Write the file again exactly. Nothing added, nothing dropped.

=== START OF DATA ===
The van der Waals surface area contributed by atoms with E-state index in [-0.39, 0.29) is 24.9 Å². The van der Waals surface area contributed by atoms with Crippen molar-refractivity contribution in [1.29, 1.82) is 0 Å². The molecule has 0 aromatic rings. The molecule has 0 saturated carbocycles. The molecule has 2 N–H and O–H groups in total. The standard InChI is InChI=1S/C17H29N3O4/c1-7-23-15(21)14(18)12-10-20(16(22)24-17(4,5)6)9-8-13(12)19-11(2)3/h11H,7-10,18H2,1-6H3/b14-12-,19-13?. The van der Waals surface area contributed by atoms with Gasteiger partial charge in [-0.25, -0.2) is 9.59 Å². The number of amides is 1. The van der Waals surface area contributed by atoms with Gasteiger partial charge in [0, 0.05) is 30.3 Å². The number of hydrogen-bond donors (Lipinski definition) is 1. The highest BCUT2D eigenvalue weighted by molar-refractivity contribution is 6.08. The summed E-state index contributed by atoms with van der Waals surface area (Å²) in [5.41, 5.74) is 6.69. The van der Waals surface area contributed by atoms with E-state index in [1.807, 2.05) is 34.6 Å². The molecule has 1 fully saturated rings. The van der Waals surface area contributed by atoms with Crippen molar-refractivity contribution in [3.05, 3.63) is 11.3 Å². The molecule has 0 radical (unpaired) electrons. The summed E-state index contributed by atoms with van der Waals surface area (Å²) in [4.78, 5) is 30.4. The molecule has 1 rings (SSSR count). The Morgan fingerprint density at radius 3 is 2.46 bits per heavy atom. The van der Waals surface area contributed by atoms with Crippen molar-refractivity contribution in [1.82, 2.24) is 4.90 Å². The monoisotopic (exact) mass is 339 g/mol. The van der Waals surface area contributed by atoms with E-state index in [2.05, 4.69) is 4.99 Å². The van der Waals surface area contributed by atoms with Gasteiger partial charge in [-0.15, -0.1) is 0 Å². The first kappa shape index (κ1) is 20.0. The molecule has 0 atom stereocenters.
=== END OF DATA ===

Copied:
The van der Waals surface area contributed by atoms with E-state index in [-0.39, 0.29) is 24.9 Å². The van der Waals surface area contributed by atoms with Crippen molar-refractivity contribution in [1.29, 1.82) is 0 Å². The molecule has 0 aromatic rings. The molecule has 0 saturated carbocycles. The molecule has 2 N–H and O–H groups in total. The standard InChI is InChI=1S/C17H29N3O4/c1-7-23-15(21)14(18)12-10-20(16(22)24-17(4,5)6)9-8-13(12)19-11(2)3/h11H,7-10,18H2,1-6H3/b14-12-,19-13?. The van der Waals surface area contributed by atoms with Gasteiger partial charge in [-0.25, -0.2) is 9.59 Å². The number of amides is 1. The van der Waals surface area contributed by atoms with Gasteiger partial charge in [0, 0.05) is 30.3 Å². The number of hydrogen-bond donors (Lipinski definition) is 1. The highest BCUT2D eigenvalue weighted by molar-refractivity contribution is 6.08. The summed E-state index contributed by atoms with van der Waals surface area (Å²) in [5.41, 5.74) is 6.69. The van der Waals surface area contributed by atoms with E-state index in [1.807, 2.05) is 34.6 Å². The molecule has 1 fully saturated rings. The van der Waals surface area contributed by atoms with Crippen molar-refractivity contribution in [3.05, 3.63) is 11.3 Å². The molecule has 0 radical (unpaired) electrons. The summed E-state index contributed by atoms with van der Waals surface area (Å²) in [4.78, 5) is 30.4. The molecule has 1 rings (SSSR count). The Morgan fingerprint density at radius 3 is 2.46 bits per heavy atom. The van der Waals surface area contributed by atoms with Crippen molar-refractivity contribution in [1.82, 2.24) is 4.90 Å². The monoisotopic (exact) mass is 339 g/mol. The van der Waals surface area contributed by atoms with E-state index in [2.05, 4.69) is 4.99 Å². The van der Waals surface area contributed by atoms with Gasteiger partial charge in [-0.15, -0.1) is 0 Å². The first kappa shape index (κ1) is 20.0. The molecule has 0 atom stereocenters.